Often the issue we encounter at Pager Power is regarding the unwanted reflected sunlight from buildings or solar panels which might result in annoyance towards different types of observers. However, there has been one case where the light reflected from mirrors towards observers was intentional.
The city of Rjukan
In the south of Norway, the inhabitants of Rjukan are in need of sunlight which, due to the surrounding topography, cannot reach the city directly. The town of 3,000 people is located between two mountains which shade sunlight for circa six months of the year (September to March).
When the town was founded in 1913, its founder had the idea of using mirrors to provide some sunlight, however, the idea was abandoned. But in 2013 Martin Andersen, a local artist, turned it into reality. The project is composed of 3 mirrors each with a surface area of 17m2. They are located 450m above Rjukan, 742m above mean sea level (amsl). This is enough height to capture the light hidden by the Mount Gaustatoppen (1883m amsl). The reflected sunlight is projected onto the market square generating an ellipse of circa 600m2.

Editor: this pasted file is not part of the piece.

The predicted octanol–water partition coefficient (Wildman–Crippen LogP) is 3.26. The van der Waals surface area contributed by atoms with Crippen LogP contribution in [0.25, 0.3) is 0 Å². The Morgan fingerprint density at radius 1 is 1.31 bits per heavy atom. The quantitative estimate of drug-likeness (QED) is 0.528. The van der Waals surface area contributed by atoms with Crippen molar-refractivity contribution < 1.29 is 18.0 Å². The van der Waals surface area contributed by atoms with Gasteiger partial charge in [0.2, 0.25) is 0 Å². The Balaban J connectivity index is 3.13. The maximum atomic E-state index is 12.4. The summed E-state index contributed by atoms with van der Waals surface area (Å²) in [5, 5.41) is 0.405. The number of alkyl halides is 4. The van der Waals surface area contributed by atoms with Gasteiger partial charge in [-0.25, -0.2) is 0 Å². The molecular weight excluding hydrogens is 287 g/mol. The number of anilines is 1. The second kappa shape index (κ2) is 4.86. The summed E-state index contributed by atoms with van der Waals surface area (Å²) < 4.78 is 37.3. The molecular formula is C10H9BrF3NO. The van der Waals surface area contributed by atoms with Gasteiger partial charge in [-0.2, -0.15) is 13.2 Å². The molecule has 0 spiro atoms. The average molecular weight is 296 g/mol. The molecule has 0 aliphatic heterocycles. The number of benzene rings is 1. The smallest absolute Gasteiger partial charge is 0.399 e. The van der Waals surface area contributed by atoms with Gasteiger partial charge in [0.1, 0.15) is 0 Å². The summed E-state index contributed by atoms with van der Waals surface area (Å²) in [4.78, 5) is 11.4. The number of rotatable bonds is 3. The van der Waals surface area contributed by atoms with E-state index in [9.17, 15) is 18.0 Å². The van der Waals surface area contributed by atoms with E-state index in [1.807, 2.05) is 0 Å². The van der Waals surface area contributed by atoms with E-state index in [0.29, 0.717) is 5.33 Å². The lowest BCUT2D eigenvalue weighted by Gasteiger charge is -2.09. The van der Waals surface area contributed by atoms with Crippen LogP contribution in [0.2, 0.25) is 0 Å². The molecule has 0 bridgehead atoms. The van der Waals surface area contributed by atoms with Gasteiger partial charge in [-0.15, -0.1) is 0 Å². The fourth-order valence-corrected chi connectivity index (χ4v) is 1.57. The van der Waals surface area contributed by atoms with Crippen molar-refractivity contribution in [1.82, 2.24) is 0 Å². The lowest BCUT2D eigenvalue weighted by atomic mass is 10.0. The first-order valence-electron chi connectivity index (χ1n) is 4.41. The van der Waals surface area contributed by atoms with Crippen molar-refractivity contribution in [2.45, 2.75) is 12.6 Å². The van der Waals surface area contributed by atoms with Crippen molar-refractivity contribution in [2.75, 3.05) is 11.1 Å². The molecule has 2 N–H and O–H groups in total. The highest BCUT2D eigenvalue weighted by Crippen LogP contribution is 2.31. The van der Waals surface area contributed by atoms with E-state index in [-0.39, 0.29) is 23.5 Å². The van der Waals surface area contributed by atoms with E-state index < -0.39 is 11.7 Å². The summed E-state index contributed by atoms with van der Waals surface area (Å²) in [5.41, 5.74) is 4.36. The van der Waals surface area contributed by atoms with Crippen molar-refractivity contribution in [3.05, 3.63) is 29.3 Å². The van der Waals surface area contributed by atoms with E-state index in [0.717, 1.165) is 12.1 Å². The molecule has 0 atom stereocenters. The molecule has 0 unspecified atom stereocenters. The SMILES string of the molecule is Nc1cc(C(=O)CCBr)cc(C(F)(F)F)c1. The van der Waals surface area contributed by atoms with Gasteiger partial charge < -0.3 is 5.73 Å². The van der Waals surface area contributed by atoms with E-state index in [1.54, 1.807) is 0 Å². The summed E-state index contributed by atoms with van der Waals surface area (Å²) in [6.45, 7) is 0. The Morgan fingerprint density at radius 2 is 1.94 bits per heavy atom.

The town of Rjukan managed to overcome the issue of shading. Whilst this case might seem unique there are several cases where people are not receiving enough sunlight. It is more common in cities where new tall buildings can cast shadow on existing ones.
In UK the right of receiving enough sunlight is called the “Right to light”. Pager Power has some experience in these types of assessments and can help you with issues regarding shading.
 Rjukan, Norway, sits in an east-west valley, flanked by mountains that block the sun from September to March, Stephen O, date: 27/12/2013, accessed: 07/08/2019
 This Norwegian town is using giant mirrors to fight the winter blues, Linda Geddes, date: 22/02/2019, accessed: 07/08/2019
 How The Gigantic Mirrors Finally Bringing Winter Sun To A Norwegian Town Work, Adam Taylor, 21/10/2013, accessed: 07/08/2019